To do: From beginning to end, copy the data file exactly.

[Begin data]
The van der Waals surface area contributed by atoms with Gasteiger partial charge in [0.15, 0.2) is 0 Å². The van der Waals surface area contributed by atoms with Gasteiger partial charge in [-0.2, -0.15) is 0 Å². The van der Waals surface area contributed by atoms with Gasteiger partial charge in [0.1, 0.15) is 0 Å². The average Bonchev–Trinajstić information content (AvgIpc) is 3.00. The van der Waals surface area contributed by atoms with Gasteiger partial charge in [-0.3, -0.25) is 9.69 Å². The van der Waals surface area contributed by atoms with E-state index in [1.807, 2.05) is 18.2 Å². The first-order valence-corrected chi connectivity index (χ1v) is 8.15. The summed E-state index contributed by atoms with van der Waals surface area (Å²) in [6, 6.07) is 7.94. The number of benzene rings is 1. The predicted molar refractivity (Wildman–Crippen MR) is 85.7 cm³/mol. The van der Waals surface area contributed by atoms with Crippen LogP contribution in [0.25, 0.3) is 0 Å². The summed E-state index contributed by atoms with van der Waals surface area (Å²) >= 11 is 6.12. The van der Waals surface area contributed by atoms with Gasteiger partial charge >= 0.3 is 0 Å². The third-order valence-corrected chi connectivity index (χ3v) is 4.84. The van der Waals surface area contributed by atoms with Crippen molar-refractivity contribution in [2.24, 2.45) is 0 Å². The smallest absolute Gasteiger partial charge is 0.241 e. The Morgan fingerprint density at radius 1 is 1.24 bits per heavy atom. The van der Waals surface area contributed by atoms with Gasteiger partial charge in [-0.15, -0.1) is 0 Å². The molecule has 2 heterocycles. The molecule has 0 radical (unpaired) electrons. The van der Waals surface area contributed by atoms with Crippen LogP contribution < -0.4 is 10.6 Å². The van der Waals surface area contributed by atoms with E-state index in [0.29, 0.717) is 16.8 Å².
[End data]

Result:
The van der Waals surface area contributed by atoms with Gasteiger partial charge in [0.15, 0.2) is 0 Å². The van der Waals surface area contributed by atoms with Gasteiger partial charge in [-0.2, -0.15) is 0 Å². The van der Waals surface area contributed by atoms with Gasteiger partial charge in [0.1, 0.15) is 0 Å². The average Bonchev–Trinajstić information content (AvgIpc) is 3.00. The van der Waals surface area contributed by atoms with Gasteiger partial charge in [-0.3, -0.25) is 9.69 Å². The van der Waals surface area contributed by atoms with E-state index in [1.807, 2.05) is 18.2 Å². The first-order valence-corrected chi connectivity index (χ1v) is 8.15. The summed E-state index contributed by atoms with van der Waals surface area (Å²) in [6, 6.07) is 7.94. The number of benzene rings is 1. The predicted molar refractivity (Wildman–Crippen MR) is 85.7 cm³/mol. The van der Waals surface area contributed by atoms with Crippen LogP contribution in [0.25, 0.3) is 0 Å². The summed E-state index contributed by atoms with van der Waals surface area (Å²) >= 11 is 6.12. The van der Waals surface area contributed by atoms with Gasteiger partial charge >= 0.3 is 0 Å². The third-order valence-corrected chi connectivity index (χ3v) is 4.84. The van der Waals surface area contributed by atoms with Crippen molar-refractivity contribution in [2.24, 2.45) is 0 Å². The smallest absolute Gasteiger partial charge is 0.241 e. The Morgan fingerprint density at radius 1 is 1.24 bits per heavy atom. The van der Waals surface area contributed by atoms with Gasteiger partial charge in [-0.15, -0.1) is 0 Å². The molecule has 2 heterocycles. The molecule has 0 radical (unpaired) electrons. The van der Waals surface area contributed by atoms with Crippen LogP contribution < -0.4 is 10.6 Å². The van der Waals surface area contributed by atoms with E-state index in [0.29, 0.717) is 16.8 Å².